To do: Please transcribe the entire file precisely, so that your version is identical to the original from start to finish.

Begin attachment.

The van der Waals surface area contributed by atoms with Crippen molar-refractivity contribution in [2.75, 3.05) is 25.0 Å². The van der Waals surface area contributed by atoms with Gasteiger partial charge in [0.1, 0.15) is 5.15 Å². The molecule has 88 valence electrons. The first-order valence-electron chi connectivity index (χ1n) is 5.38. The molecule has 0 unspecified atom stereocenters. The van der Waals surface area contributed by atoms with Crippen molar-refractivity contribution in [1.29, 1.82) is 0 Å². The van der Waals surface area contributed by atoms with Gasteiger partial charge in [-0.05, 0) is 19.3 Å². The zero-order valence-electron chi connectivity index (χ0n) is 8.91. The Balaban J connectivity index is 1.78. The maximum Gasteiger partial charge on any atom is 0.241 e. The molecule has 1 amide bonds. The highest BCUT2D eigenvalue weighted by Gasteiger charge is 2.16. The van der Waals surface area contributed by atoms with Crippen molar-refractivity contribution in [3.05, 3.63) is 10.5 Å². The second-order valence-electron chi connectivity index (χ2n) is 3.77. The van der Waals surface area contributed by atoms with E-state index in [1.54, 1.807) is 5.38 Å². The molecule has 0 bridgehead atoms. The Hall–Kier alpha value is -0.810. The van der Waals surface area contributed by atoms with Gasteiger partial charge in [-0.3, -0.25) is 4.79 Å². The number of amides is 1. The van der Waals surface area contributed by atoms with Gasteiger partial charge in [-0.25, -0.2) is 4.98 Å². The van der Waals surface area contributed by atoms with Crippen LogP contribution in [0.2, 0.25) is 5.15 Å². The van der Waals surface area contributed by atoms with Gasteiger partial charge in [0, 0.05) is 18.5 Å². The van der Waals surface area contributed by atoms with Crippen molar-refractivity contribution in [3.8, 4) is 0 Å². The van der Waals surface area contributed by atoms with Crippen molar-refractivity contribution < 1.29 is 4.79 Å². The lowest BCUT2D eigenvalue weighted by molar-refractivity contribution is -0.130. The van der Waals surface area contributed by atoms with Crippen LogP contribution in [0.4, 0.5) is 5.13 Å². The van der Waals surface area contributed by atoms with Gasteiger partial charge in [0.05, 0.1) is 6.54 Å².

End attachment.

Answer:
The van der Waals surface area contributed by atoms with Crippen molar-refractivity contribution in [2.75, 3.05) is 25.0 Å². The van der Waals surface area contributed by atoms with Gasteiger partial charge in [0.1, 0.15) is 5.15 Å². The molecule has 88 valence electrons. The first-order valence-electron chi connectivity index (χ1n) is 5.38. The molecule has 0 unspecified atom stereocenters. The van der Waals surface area contributed by atoms with Crippen molar-refractivity contribution in [1.29, 1.82) is 0 Å². The van der Waals surface area contributed by atoms with Gasteiger partial charge in [-0.05, 0) is 19.3 Å². The zero-order valence-electron chi connectivity index (χ0n) is 8.91. The Balaban J connectivity index is 1.78. The maximum Gasteiger partial charge on any atom is 0.241 e. The molecule has 1 amide bonds. The highest BCUT2D eigenvalue weighted by Gasteiger charge is 2.16. The van der Waals surface area contributed by atoms with Crippen molar-refractivity contribution in [3.05, 3.63) is 10.5 Å². The second-order valence-electron chi connectivity index (χ2n) is 3.77. The van der Waals surface area contributed by atoms with E-state index in [1.54, 1.807) is 5.38 Å². The molecule has 0 bridgehead atoms. The Hall–Kier alpha value is -0.810. The van der Waals surface area contributed by atoms with Gasteiger partial charge in [-0.3, -0.25) is 4.79 Å². The number of amides is 1. The van der Waals surface area contributed by atoms with Gasteiger partial charge in [-0.25, -0.2) is 4.98 Å². The van der Waals surface area contributed by atoms with Crippen LogP contribution in [0.2, 0.25) is 5.15 Å². The van der Waals surface area contributed by atoms with Gasteiger partial charge in [0, 0.05) is 18.5 Å². The van der Waals surface area contributed by atoms with Crippen molar-refractivity contribution in [3.8, 4) is 0 Å². The van der Waals surface area contributed by atoms with Crippen molar-refractivity contribution < 1.29 is 4.79 Å². The lowest BCUT2D eigenvalue weighted by molar-refractivity contribution is -0.130. The van der Waals surface area contributed by atoms with Crippen LogP contribution in [0.4, 0.5) is 5.13 Å². The van der Waals surface area contributed by atoms with Gasteiger partial charge in [0.05, 0.1) is 6.54 Å².